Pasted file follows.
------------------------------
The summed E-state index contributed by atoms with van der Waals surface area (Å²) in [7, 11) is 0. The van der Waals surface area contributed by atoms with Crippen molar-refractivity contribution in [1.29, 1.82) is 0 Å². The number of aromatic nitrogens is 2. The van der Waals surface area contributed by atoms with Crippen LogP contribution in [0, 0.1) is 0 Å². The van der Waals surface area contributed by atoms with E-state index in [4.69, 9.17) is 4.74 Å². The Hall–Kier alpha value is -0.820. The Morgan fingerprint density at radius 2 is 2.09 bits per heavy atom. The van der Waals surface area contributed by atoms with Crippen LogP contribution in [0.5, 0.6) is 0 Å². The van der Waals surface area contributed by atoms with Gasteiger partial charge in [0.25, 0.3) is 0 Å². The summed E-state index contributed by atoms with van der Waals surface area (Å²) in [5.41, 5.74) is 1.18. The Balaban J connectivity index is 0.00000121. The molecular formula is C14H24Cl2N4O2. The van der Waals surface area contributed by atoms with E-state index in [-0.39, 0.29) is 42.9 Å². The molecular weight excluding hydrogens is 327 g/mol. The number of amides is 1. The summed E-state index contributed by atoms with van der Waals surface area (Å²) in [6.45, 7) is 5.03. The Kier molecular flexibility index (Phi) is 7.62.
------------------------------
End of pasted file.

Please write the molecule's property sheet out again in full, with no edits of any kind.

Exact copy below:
The summed E-state index contributed by atoms with van der Waals surface area (Å²) in [7, 11) is 0. The van der Waals surface area contributed by atoms with Crippen molar-refractivity contribution in [1.29, 1.82) is 0 Å². The number of aromatic nitrogens is 2. The van der Waals surface area contributed by atoms with Crippen LogP contribution in [0, 0.1) is 0 Å². The van der Waals surface area contributed by atoms with E-state index in [4.69, 9.17) is 4.74 Å². The Hall–Kier alpha value is -0.820. The Morgan fingerprint density at radius 2 is 2.09 bits per heavy atom. The van der Waals surface area contributed by atoms with Crippen LogP contribution in [0.5, 0.6) is 0 Å². The van der Waals surface area contributed by atoms with Gasteiger partial charge in [0.25, 0.3) is 0 Å². The summed E-state index contributed by atoms with van der Waals surface area (Å²) in [5.41, 5.74) is 1.18. The Balaban J connectivity index is 0.00000121. The molecular formula is C14H24Cl2N4O2. The van der Waals surface area contributed by atoms with E-state index in [-0.39, 0.29) is 42.9 Å². The molecular weight excluding hydrogens is 327 g/mol. The number of amides is 1. The summed E-state index contributed by atoms with van der Waals surface area (Å²) in [6.45, 7) is 5.03. The Kier molecular flexibility index (Phi) is 7.62.